New playground equipment in place at Parmalee Park is in the final part of renovations.
LAMBERTVILLE - It hasn't quite been two years since voters in Bedford Township passed a 0.25-mill tax increase to improve the township's four main parks and their old playground equipment.
Last week, the final piece of nearly $300,000 in brand new state-of-the-art playground technology was installed in Parmalee Park in Lambertville. Its installation marks the culmination of a process that has quickly transformed Parmalee, Carr, White, and Samaria parks into true "play destinations" for tots and parents alike.
"You can't believe the letters we've received from people complimenting us as a board on what's been done with the parks," said Linda Barr, who is retiring this year after spending almost 16 years on the Bedford Township Parks and Recreation Board. "Every park has been just totally revamped."
The playscape installed last week in Parmalee is similar to the smaller version installed last year in Samaria Park, township officials said. Both of those playscapes were installed by the manufacturer, unlike the larger versions in White and Carr parks that were erected largely through massive volunteer efforts in 2002 and 2003, respectively.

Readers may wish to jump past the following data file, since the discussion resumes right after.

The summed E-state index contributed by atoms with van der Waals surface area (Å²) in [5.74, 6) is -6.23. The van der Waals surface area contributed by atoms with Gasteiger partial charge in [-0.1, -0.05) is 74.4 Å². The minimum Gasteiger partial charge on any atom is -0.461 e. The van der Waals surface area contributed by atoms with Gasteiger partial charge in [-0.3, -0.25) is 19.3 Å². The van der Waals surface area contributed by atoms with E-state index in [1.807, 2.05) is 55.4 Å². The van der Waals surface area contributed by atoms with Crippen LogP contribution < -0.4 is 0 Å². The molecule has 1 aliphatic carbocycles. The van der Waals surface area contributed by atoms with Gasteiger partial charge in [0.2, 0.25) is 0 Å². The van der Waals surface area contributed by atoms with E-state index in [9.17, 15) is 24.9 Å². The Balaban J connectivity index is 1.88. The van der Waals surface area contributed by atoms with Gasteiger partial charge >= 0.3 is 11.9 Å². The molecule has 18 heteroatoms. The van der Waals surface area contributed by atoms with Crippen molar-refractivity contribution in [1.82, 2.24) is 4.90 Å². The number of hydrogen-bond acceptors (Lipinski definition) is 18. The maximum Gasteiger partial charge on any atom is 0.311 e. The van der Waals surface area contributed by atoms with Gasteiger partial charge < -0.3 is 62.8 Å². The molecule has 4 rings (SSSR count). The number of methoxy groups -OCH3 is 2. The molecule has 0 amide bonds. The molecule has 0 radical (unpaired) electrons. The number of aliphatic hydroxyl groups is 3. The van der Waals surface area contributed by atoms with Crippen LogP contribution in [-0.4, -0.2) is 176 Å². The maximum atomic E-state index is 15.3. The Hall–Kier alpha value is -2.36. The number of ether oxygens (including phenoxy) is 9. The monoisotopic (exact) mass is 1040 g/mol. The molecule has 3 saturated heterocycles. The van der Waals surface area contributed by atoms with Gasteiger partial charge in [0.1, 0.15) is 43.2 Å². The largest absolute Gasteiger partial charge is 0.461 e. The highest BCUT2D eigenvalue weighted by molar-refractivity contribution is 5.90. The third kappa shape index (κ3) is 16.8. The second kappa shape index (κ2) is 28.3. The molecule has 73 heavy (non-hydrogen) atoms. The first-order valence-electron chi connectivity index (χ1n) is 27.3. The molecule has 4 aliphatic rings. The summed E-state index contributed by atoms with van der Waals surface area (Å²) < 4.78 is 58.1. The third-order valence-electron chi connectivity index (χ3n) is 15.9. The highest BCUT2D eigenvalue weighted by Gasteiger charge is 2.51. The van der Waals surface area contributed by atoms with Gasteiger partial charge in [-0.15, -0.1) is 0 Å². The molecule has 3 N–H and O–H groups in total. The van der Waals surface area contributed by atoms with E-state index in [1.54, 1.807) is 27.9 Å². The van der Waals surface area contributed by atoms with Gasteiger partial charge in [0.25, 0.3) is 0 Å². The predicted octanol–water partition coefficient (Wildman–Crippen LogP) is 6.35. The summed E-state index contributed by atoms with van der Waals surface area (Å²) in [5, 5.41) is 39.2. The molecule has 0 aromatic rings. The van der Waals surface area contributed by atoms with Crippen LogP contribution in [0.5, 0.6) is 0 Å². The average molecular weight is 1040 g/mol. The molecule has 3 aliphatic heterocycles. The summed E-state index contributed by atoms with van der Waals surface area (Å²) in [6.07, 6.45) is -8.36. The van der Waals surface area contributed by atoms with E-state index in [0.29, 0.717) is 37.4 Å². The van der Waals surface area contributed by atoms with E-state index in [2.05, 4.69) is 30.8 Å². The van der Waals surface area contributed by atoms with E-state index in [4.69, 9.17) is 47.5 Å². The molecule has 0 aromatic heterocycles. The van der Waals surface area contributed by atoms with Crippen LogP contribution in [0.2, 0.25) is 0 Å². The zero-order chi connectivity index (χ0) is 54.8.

While the playscapes represent significant investments themselves in the parks, they are only a small part of the total funds spent on improvements since township voters passed a first-ever parks levy by a wide margin in 2002.
In total, the park board has spent nearly $650,000 improving the four parks with things like fencing, shelters, landscaping, ball diamonds, and water fountains, Mrs. Barr said.
"I'd been on the board two years when we first tried to pass a millage, and I think only a handful of people voted for it. But since we passed the millage [in 2002], we've had the money to redo the parks," Mrs. Barr said.
"The one thing you can see with our millage, you can see where the money went," she added.
Several years ago, Bedford Township faced a dilemma: its playground equipment was aging and there was no wellspring of money from which to draw to fix the problem.
Local officials finally secured a $177,000 grant in 2001 from the Michigan Department of Natural Resources to replace the playground equipment in White Park.
"The old equipment couldn't be used anywhere because state standards wouldn't allow it," township clerk Bob Schockman said. "The [equipment] that we played on as kids, you can't even put in anymore."
Now that Parmalee is being completed, Mrs. Barr said the park board will turn its attention to a handful of "tot lots" across the township - small neighborhood parks that also need updating.
The 0.25-mill park levy, which costs the homeowner of a $200,000 home $25 a year, will expire next year if the park board decides not to seek a renewal.
If it does ask voters to renew the levy, Mrs. Barr said plans call for the park board to begin tying its inventory of facilities together with a system of walking trails, answering a long-standing need in the township.
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